My plan was three days (much needed R&R) in Paris, then off to the Loire to pick grapes. Because of a siege of assignments and unwanted physical trauma, by the time I took off from JFK, I felt ill equipped for any hard labor but well equipped to sit in my friend Marianne’s apartment and drool. I thought that, perhaps I could muster the energy to venture out for little puffs of fresh air and to forage some food and wine while getting some strength back.
The plane ride was painful, especially with the new Draconian rules forbidding liquids on board. No longer could I use my special trick and decant a lovely wine into an empty bottle of Badoit. No, I have to drink scotch—bad scotch at that.
Once on French land, just before I stepped up to pay my fare, the Roissy bus ran over my luggage, missing my food by centimeters. Now, with a suitcase that looked like a fallen souffl, I headed to the apartment Marianne had been so kind to offer me the use of. Exhausted, I climbed up the six flights and plunked my tush in front of its odd, plastic louvered, electric door. I aimed the electronic device. I pressed the button. The door did not as much as groan. Her apartment. with all of its promise of peace and relaxation was not to be. It was Fashion Week. Not a hotel room in town.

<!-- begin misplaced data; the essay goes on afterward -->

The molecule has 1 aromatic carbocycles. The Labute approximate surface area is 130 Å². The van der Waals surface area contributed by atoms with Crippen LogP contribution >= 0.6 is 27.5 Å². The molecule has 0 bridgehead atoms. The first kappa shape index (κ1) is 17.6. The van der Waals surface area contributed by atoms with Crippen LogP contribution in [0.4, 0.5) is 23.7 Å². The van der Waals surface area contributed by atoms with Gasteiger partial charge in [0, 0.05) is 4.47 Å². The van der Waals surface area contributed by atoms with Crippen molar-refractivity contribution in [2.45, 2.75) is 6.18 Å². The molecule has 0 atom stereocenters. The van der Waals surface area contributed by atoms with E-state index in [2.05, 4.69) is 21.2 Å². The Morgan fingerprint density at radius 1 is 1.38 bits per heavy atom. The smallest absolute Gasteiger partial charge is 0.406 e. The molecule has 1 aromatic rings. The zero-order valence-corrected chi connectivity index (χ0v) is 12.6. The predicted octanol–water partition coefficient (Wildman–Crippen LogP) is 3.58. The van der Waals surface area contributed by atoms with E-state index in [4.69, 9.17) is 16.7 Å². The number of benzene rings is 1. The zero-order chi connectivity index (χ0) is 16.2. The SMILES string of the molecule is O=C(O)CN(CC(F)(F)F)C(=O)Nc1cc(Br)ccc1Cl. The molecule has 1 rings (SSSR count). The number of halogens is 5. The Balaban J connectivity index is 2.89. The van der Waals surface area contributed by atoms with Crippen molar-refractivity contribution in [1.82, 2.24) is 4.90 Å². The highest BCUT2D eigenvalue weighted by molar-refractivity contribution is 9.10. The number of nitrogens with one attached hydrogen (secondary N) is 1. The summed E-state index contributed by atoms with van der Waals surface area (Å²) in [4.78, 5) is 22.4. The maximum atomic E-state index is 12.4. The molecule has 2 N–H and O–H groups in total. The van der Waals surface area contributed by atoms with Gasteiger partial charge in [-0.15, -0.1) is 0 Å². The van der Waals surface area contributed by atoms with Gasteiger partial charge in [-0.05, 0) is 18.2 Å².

Three days later, I picked up the rental car, maneuvered through the Sunday traffic on the Peripherique around Paris, missed my exit at Blois and ended up in Mareuil at Catherine Roussel’s house, a mess. An old knee injury had flared up. My carpal and cubital tunnel injuries –on the hand that would work the grape cutting clippers –had rendered my right hand useless. Walking wounded? Oh yes indeed.
At dinner, Didier (Catherine’s partner and winemaker for CRB) giggled a laugh reminiscent of hiccups and said, “ We thought it would be funny to see you in the vines.”
Ah, that's the reason they said I could come. I would be comic relief.
The Loire weather this year was odd. Late bud break. Broiling July. Cool and damp August. Unpredictable September. Yet, there was no doubt that the grapes were ripe. During the mornings when we picked, it was mostly cloudy and damp. In the afternoons, the sun shone and the wind picked up. Now, as much as I really want to get into the details about the whole process, I’ve been reading about the dangers of bloggers scooping themselves out of a story.
For most of the heartfelt details, you’ll have to wait for the article to come out in the Travel section of the New York Times. Let’s just say that I will forever know what bunches of sauvignon blanc and gamay feel like in my hand. And I have found out that grapes really don’t have to be treated like pampered infants to create fantastic wine. I admire Didier tremendously as an intuitive and skillful winemaker. I adore Catherine, who was a kind and adorable taskmaster. Her mother, Solange, who took care of our food needs is an elegant, beautiful woman, an excellent cook.
For those of you crippled with repetitive hand injuries, I recommend looking for a place to work harvest next year. I entered the Maison du Clos Roche Blanche a cripple and came out cured.